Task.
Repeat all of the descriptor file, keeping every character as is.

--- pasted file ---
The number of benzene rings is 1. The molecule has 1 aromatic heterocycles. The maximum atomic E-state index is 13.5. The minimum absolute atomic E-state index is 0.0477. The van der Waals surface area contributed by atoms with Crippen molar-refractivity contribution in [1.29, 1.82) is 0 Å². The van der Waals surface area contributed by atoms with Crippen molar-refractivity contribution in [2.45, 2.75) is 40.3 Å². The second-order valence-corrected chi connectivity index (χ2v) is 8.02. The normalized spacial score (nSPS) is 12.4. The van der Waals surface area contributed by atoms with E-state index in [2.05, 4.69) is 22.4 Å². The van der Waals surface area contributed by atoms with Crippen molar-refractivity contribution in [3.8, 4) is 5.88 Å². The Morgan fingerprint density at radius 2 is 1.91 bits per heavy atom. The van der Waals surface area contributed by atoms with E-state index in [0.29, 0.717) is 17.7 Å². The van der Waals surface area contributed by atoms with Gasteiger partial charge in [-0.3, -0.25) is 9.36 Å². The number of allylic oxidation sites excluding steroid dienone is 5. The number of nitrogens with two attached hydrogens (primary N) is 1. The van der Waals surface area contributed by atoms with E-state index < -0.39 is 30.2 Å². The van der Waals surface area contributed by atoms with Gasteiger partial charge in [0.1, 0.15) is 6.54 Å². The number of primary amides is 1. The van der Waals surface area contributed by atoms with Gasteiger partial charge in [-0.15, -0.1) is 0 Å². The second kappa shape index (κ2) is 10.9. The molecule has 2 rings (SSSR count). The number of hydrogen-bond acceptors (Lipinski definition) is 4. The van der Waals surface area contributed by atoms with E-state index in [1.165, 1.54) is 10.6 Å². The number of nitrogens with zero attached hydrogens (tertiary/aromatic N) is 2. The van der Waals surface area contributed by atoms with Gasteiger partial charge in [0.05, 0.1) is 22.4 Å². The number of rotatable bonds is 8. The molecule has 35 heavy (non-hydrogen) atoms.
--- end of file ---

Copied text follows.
The number of benzene rings is 1. The molecule has 1 aromatic heterocycles. The maximum atomic E-state index is 13.5. The minimum absolute atomic E-state index is 0.0477. The van der Waals surface area contributed by atoms with Crippen molar-refractivity contribution in [1.29, 1.82) is 0 Å². The van der Waals surface area contributed by atoms with Crippen molar-refractivity contribution in [2.45, 2.75) is 40.3 Å². The second-order valence-corrected chi connectivity index (χ2v) is 8.02. The normalized spacial score (nSPS) is 12.4. The van der Waals surface area contributed by atoms with E-state index in [2.05, 4.69) is 22.4 Å². The van der Waals surface area contributed by atoms with Crippen molar-refractivity contribution in [3.8, 4) is 5.88 Å². The Morgan fingerprint density at radius 2 is 1.91 bits per heavy atom. The van der Waals surface area contributed by atoms with E-state index in [0.29, 0.717) is 17.7 Å². The van der Waals surface area contributed by atoms with Gasteiger partial charge in [-0.3, -0.25) is 9.36 Å². The number of allylic oxidation sites excluding steroid dienone is 5. The number of nitrogens with two attached hydrogens (primary N) is 1. The van der Waals surface area contributed by atoms with E-state index < -0.39 is 30.2 Å². The van der Waals surface area contributed by atoms with Gasteiger partial charge in [0.1, 0.15) is 6.54 Å². The number of primary amides is 1. The van der Waals surface area contributed by atoms with Gasteiger partial charge in [-0.15, -0.1) is 0 Å². The second kappa shape index (κ2) is 10.9. The molecule has 2 rings (SSSR count). The number of hydrogen-bond acceptors (Lipinski definition) is 4. The van der Waals surface area contributed by atoms with E-state index in [1.165, 1.54) is 10.6 Å². The number of nitrogens with zero attached hydrogens (tertiary/aromatic N) is 2. The van der Waals surface area contributed by atoms with Gasteiger partial charge in [0.05, 0.1) is 22.4 Å². The number of rotatable bonds is 8. The molecule has 35 heavy (non-hydrogen) atoms.